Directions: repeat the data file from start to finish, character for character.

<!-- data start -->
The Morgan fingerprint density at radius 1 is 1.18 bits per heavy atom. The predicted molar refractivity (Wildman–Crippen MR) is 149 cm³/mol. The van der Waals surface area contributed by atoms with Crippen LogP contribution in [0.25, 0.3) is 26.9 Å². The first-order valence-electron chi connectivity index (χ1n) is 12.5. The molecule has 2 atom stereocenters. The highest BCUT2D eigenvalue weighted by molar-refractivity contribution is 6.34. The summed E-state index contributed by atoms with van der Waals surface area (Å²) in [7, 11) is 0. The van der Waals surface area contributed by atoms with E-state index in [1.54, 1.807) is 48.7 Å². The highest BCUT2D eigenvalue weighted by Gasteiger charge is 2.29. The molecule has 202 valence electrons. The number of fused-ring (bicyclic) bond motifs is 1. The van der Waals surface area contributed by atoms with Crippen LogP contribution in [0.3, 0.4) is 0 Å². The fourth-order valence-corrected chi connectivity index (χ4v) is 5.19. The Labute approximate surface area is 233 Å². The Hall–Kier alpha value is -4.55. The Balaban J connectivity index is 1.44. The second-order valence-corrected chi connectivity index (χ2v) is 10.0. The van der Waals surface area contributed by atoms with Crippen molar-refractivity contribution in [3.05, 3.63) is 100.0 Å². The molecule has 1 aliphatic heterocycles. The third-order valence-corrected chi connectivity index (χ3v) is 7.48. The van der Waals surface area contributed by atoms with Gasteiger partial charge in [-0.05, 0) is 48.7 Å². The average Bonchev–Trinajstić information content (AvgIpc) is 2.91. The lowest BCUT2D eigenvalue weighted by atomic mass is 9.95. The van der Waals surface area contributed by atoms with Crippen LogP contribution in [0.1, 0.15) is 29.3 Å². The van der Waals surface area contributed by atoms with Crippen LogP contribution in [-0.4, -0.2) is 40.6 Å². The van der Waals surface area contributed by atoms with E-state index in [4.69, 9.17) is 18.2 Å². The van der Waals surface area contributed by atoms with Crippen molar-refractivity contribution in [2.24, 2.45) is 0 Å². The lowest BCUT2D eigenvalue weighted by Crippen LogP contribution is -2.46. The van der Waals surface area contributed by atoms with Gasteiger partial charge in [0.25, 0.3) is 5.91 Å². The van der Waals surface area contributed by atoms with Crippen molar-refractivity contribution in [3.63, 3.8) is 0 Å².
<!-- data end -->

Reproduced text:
The Morgan fingerprint density at radius 1 is 1.18 bits per heavy atom. The predicted molar refractivity (Wildman–Crippen MR) is 149 cm³/mol. The van der Waals surface area contributed by atoms with Crippen LogP contribution in [0.25, 0.3) is 26.9 Å². The first-order valence-electron chi connectivity index (χ1n) is 12.5. The molecule has 2 atom stereocenters. The highest BCUT2D eigenvalue weighted by molar-refractivity contribution is 6.34. The summed E-state index contributed by atoms with van der Waals surface area (Å²) in [7, 11) is 0. The van der Waals surface area contributed by atoms with E-state index in [1.54, 1.807) is 48.7 Å². The highest BCUT2D eigenvalue weighted by Gasteiger charge is 2.29. The molecule has 202 valence electrons. The number of fused-ring (bicyclic) bond motifs is 1. The van der Waals surface area contributed by atoms with Crippen LogP contribution in [0.3, 0.4) is 0 Å². The fourth-order valence-corrected chi connectivity index (χ4v) is 5.19. The Labute approximate surface area is 233 Å². The Hall–Kier alpha value is -4.55. The Balaban J connectivity index is 1.44. The second-order valence-corrected chi connectivity index (χ2v) is 10.0. The van der Waals surface area contributed by atoms with Crippen molar-refractivity contribution in [3.05, 3.63) is 100.0 Å². The molecule has 1 aliphatic heterocycles. The third-order valence-corrected chi connectivity index (χ3v) is 7.48. The van der Waals surface area contributed by atoms with Gasteiger partial charge in [-0.05, 0) is 48.7 Å². The average Bonchev–Trinajstić information content (AvgIpc) is 2.91. The lowest BCUT2D eigenvalue weighted by atomic mass is 9.95. The van der Waals surface area contributed by atoms with Crippen LogP contribution in [0.1, 0.15) is 29.3 Å². The van der Waals surface area contributed by atoms with Crippen LogP contribution in [-0.4, -0.2) is 40.6 Å². The van der Waals surface area contributed by atoms with E-state index in [4.69, 9.17) is 18.2 Å². The van der Waals surface area contributed by atoms with Crippen molar-refractivity contribution in [2.24, 2.45) is 0 Å². The lowest BCUT2D eigenvalue weighted by Crippen LogP contribution is -2.46. The van der Waals surface area contributed by atoms with Gasteiger partial charge in [0.25, 0.3) is 5.91 Å². The van der Waals surface area contributed by atoms with Crippen molar-refractivity contribution in [3.63, 3.8) is 0 Å².